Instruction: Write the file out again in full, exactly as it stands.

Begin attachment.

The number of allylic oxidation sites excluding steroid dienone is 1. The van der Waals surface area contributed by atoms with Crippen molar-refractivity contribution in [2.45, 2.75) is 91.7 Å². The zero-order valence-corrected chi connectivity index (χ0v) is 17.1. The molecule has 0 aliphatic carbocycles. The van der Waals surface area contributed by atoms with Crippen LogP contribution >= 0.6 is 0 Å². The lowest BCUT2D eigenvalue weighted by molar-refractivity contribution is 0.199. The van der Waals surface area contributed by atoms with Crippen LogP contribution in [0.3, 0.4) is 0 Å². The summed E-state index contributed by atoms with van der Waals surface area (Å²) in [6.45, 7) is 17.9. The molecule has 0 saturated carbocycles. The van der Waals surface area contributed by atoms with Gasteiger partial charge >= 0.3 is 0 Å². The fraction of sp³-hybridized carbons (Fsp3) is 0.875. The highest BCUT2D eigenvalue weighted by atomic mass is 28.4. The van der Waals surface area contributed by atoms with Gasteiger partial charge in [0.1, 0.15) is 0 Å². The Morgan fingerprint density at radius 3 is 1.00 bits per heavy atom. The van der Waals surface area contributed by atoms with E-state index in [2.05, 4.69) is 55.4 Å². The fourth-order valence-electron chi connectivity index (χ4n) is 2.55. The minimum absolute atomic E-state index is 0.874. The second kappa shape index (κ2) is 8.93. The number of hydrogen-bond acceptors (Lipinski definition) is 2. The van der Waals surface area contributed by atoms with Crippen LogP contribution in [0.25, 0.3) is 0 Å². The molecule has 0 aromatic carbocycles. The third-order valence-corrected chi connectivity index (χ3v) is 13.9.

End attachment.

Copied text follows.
The number of allylic oxidation sites excluding steroid dienone is 1. The van der Waals surface area contributed by atoms with Crippen molar-refractivity contribution in [2.45, 2.75) is 91.7 Å². The zero-order valence-corrected chi connectivity index (χ0v) is 17.1. The molecule has 0 aliphatic carbocycles. The van der Waals surface area contributed by atoms with Crippen LogP contribution >= 0.6 is 0 Å². The lowest BCUT2D eigenvalue weighted by molar-refractivity contribution is 0.199. The van der Waals surface area contributed by atoms with Crippen LogP contribution in [0.3, 0.4) is 0 Å². The summed E-state index contributed by atoms with van der Waals surface area (Å²) in [6.45, 7) is 17.9. The molecule has 0 saturated carbocycles. The van der Waals surface area contributed by atoms with Gasteiger partial charge >= 0.3 is 0 Å². The fraction of sp³-hybridized carbons (Fsp3) is 0.875. The highest BCUT2D eigenvalue weighted by atomic mass is 28.4. The van der Waals surface area contributed by atoms with Gasteiger partial charge in [0.1, 0.15) is 0 Å². The Morgan fingerprint density at radius 3 is 1.00 bits per heavy atom. The van der Waals surface area contributed by atoms with E-state index in [2.05, 4.69) is 55.4 Å². The fourth-order valence-electron chi connectivity index (χ4n) is 2.55. The minimum absolute atomic E-state index is 0.874. The second kappa shape index (κ2) is 8.93. The number of hydrogen-bond acceptors (Lipinski definition) is 2. The van der Waals surface area contributed by atoms with Crippen LogP contribution in [0.25, 0.3) is 0 Å². The molecule has 0 aromatic carbocycles. The third-order valence-corrected chi connectivity index (χ3v) is 13.9.